Global Hegemony: Mission NATO and the Military Industrial Complex

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By Ann-Marie de Veer
Saturday 25 April 2015

On 26 July 1949, Robert Taft, a US Republican Party Senator and the eldest son of the former US president William Taft, made a speech detailing his reasons for not supporting the formation of the North Atlantic Treaty Organisation (NATO). Taft junior's reluctance to condone NATO's creation was not so much political dogma, having opposed most of the policies of the US Democratic Party for the previous two decades, but visionary:

...the treaty is a part of a much larger program by which we arm all these nations against Russia ... a joint military program has already been made ... it thus becomes an offensive and defensive military alliance against Russia.
I believe our foreign policy should be aimed primarily at security and peace, and I believe such an alliance is more likely to produce war than peace.

Taft's understanding of the nature of the beast that had been created and its inherent inability to be either a rational or, at least, a reasonable force for good was summed up as follows:

If we undertake to arm all the nations around Russia from Norway on the north to Turkey on the south, and Russia sees itself ringed about gradually by so-called defensive arms from Norway and Denmark to Turkey and Greece, it may form a different opinion. It may decide that the arming of western Europe, regardless of its present purpose, looks to an attack upon Russia. Its view may be unreasonable, and I think it is. But from the Russian standpoint it may not seem unreasonable.

Taft's opposition to NATO largely fell on deaf ears and by his death in July 1953 the organisation had gained a further two members, namely Greece and Turkey, who were harbingers of its future growth.

By 17 January 1960, in a farewell diatribe by Dwight Eisenhower, the outgoing president of the US, the beast had taken on a combined persona: NATO had become a partner of the Military Industrial Complex (MIC) who had long since stopped manufacturing ploughshares for swords. Eisenhower's parting words often thought to be cautionary were in fact revelatory of the actual situation at that time:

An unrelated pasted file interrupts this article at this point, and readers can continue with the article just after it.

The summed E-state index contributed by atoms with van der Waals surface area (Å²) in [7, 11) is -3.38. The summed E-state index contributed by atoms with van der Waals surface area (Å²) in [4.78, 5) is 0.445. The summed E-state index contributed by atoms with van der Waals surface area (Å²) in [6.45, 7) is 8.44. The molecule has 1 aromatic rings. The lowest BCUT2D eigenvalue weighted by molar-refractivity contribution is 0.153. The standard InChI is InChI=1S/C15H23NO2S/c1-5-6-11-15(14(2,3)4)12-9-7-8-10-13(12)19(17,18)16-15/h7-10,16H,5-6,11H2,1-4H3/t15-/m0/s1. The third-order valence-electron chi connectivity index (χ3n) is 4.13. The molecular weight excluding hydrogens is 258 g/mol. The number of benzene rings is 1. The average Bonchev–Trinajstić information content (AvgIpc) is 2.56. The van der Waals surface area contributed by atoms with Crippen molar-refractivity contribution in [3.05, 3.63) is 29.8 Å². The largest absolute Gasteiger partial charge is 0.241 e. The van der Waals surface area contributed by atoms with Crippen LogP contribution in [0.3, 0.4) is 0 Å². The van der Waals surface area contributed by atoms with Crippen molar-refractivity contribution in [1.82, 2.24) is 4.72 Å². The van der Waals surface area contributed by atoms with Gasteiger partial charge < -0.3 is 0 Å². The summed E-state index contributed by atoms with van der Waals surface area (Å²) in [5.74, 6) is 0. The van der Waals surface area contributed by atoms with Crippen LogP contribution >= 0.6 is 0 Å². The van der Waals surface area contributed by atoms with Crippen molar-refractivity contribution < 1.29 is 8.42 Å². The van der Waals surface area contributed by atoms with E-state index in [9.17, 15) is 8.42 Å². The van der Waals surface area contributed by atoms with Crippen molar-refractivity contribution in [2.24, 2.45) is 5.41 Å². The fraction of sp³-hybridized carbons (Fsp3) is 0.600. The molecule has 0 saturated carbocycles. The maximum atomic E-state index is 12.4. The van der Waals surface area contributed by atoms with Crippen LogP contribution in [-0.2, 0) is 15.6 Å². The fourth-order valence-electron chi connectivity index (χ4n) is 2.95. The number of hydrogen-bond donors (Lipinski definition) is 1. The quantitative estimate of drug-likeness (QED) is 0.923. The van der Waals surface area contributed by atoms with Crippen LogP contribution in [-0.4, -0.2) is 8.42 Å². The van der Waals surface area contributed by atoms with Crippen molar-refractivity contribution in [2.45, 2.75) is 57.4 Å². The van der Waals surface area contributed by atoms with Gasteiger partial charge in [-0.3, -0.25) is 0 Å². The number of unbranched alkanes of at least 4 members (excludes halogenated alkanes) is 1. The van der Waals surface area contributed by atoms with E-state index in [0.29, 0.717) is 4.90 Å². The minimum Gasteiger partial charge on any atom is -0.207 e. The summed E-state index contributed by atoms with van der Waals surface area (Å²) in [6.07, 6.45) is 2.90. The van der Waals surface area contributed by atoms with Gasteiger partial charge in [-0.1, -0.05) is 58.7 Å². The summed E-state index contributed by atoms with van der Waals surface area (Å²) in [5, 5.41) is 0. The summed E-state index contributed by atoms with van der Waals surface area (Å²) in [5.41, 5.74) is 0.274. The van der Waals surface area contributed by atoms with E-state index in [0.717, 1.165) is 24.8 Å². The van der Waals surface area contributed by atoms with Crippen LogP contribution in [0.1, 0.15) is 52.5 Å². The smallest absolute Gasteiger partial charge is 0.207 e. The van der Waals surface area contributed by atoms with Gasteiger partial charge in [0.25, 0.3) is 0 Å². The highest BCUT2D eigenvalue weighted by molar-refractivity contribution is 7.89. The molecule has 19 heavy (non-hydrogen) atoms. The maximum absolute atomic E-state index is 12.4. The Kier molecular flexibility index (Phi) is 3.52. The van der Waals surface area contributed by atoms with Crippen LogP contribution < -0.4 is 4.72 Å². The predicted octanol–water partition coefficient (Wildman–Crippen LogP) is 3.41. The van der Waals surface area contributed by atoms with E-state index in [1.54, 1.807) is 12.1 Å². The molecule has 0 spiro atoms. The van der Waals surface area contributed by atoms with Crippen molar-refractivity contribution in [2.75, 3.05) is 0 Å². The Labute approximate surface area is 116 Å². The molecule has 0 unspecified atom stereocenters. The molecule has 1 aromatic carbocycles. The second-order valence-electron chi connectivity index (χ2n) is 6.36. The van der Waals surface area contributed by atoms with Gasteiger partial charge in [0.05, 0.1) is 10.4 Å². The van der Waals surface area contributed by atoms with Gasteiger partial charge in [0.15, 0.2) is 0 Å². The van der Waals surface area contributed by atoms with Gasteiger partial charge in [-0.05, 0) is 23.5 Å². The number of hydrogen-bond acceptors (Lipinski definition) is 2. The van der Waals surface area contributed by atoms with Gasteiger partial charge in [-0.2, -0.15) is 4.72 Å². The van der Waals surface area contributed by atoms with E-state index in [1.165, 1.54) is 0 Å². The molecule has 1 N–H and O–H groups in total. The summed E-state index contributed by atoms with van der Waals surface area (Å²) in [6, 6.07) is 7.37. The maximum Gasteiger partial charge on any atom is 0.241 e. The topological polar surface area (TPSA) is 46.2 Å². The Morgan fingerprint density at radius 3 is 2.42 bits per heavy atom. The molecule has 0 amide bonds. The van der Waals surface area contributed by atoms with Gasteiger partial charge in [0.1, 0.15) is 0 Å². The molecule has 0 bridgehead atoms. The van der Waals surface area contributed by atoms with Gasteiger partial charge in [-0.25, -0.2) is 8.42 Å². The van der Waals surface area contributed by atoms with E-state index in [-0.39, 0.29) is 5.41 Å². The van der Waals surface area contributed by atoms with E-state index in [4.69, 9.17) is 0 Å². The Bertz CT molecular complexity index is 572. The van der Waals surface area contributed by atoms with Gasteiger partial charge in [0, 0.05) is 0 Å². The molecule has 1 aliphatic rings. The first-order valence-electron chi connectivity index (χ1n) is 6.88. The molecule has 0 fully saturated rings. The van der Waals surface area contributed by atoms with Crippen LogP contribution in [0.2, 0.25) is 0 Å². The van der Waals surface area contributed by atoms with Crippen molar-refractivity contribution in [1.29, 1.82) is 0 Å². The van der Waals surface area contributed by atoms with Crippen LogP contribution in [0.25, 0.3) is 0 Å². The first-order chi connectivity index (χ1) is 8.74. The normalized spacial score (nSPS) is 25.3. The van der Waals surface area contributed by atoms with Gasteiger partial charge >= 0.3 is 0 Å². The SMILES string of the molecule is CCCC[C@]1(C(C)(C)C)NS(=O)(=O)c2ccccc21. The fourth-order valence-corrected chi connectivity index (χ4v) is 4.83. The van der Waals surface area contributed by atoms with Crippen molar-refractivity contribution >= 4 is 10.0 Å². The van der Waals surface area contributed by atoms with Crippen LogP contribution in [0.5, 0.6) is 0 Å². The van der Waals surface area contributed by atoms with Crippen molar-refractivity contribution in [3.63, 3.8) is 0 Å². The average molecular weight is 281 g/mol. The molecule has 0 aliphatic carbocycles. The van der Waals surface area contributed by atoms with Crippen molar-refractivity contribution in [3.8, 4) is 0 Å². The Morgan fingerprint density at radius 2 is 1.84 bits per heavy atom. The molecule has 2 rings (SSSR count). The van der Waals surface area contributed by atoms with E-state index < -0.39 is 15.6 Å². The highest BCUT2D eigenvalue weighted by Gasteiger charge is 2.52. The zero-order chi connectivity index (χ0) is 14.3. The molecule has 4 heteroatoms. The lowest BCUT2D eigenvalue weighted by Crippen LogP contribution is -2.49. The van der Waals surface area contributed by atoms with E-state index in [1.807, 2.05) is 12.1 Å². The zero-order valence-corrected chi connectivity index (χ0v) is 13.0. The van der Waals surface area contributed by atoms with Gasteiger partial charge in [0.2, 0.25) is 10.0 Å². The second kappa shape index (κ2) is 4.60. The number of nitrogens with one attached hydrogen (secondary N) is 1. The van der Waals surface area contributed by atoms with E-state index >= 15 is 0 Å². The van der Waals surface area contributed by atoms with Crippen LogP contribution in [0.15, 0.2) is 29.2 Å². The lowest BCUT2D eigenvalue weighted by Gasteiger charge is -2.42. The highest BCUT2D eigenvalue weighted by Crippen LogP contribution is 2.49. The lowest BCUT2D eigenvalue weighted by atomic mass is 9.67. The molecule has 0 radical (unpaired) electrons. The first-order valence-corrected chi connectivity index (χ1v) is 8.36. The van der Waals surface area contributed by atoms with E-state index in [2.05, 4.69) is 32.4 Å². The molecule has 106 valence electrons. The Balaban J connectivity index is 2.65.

Until the latest of our world conflicts, the United States had no armaments industry. American makers of plowshares could, with time and as required, make swords as well. But we can no longer risk emergency improvisation of national defense. We have been compelled to create a permanent armaments industry of vast proportions. Added to this, three and a half million men and women are directly engaged in the defense establishment. We annually spend on military security alone more than the net income of all United States corporations.
Now this conjunction of an immense military establishment and a large arms industry is new in the American experience. The total influence ... economic, political, even spiritual ... is felt in every city, every Statehouse, every office of the Federal government. We recognize the imperative need for this development. Yet, we must not fail to comprehend its grave implications. Our toil, resources, and livelihood are all involved. So is the very structure of our society.